Is birthing tourism illegal in the US, why

immigration: Suspected of entering the United States pregnant

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She looks as if she could be pregnant: This was probably the reason why the 25-year-old Japanese Midori Nishida was stopped at a check-in counter in Hong Kong last November. You can only start your flight to the Pacific island of Saipan if you take a pregnancy test. Staff escorted her to the toilet and made her pee on a disposable test, Nishida told the Wall Street Journal. The woman was only allowed on board the plane to visit her parents because it was negative. A humiliating experience for Nishida, and only a result of the US government trying to prevent what it calls "birth tourism".

The island of Saipan belongs to the Northern Mariana Islands and thus to the United States. Anyone born here is automatically a US citizen. That is why the responsible US immigration authorities are now taking a closer look at who is entering the country. The suspicion: Pregnant women, primarily from China and Russia, fly to Saipan to give birth there, in order to secure their offspring under constitutional law the American citizenship and thus possibly later also themselves. So Midori Nishida happened to be the target because the Chinese airline , with whom she flew, apparently acted under pressure from the Saipan authorities. In the meantime, the airline has stopped the practice and apologized. But with new US regulations in effect since January 24, a case like that of Nishida could become more common in the future.

The situation in the Northern Mariana Islands is a clear example of the kind of birth tourism that the US government now wants to fight even more strongly - at least statistically. In fact, more and more children of foreign mothers have recently been born on the islands, in some years there were even more offspring of them than of the inhabitants of the island chain itself. In 2018, according to statistics from the responsible health authority, 575 new US citizens became Chinese Mothers born.

New rules for pregnant women - to protect national security

In 2009, when tourists from China, which is just under five hours away by plane, were given limited visa-free entry for the first time, there were only twelve. Since then, a kind of shadow industry of shady travel agencies has evidently developed: Cases are known time and again in which expectant parents paid five-, sometimes six-figure amounts for the promise of a smooth delivery in the USA. The natal tourism numbers for the entire United States are much harder to disentangle. So speaks the critical of immigration Center for Immigration Studies of an average of 33,000 such births per year nationwide, but there are no similar studies by neutral observers. Even the US State Department does not have reliable records. According to their own statement, consulates would not collect and report back the reasons for applications for visitor visas in a uniform manner.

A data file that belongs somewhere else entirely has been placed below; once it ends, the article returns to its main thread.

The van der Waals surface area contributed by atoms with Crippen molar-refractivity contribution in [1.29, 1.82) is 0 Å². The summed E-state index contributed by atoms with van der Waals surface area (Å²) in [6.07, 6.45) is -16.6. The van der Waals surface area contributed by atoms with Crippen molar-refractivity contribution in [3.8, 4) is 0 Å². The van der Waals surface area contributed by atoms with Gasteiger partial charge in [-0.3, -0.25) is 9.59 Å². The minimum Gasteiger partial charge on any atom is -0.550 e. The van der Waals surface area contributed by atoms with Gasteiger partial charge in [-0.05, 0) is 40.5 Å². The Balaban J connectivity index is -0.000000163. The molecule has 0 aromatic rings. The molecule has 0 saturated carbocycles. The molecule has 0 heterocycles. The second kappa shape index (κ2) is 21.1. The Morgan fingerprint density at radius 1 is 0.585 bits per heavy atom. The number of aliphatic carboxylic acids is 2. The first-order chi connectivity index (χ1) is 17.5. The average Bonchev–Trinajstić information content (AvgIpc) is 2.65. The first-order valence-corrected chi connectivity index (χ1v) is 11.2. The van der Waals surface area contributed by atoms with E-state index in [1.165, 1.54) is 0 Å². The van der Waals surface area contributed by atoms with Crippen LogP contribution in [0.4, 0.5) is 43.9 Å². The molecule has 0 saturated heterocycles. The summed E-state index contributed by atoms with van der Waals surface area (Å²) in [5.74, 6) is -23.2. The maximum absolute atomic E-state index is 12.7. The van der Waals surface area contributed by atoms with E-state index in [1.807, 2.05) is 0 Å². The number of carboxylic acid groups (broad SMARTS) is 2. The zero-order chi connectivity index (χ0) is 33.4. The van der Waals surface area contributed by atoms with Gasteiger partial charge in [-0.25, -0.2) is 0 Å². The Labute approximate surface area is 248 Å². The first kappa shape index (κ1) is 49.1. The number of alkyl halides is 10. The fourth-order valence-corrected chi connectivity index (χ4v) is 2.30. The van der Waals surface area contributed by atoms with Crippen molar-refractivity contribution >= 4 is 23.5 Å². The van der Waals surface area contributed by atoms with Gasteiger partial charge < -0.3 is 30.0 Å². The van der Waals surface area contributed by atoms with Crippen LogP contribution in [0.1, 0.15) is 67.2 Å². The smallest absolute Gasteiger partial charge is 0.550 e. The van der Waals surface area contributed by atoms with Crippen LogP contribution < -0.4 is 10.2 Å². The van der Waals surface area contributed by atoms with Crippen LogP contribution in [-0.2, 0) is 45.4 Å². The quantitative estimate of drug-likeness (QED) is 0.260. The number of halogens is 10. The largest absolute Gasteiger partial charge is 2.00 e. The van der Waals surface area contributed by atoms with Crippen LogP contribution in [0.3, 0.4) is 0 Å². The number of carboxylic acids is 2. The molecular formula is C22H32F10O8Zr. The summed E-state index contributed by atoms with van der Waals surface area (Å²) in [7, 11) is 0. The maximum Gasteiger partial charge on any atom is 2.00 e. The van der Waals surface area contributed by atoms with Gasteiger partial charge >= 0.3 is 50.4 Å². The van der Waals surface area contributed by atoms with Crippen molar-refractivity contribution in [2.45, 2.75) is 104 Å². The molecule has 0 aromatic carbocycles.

This is exactly where a new set of rules by the administration of President Donald Trump comes into play. From now on, pregnant applicants for visitor visas have to undergo a particularly strict examination and, in case of doubt, can be prevented from entering the country. Visas in this category generally allow short stays for vacation or business trips, study trips, but also for medical care. For example, pregnant women can enter the country with a visitor visa if their country of origin does not offer adequate conditions for a safe delivery.

Under the new rules, consular officers will be able to refuse a pregnant woman a visitor's visa if they believe that there is a tendency for the child to be born in the United States. If a woman is actually planning to give birth in the United States, she must now provide a legitimate medical reason for doing so. She also has to prove that her medical treatment has been taken care of and that she has the necessary financial means for the delivery in an American hospital.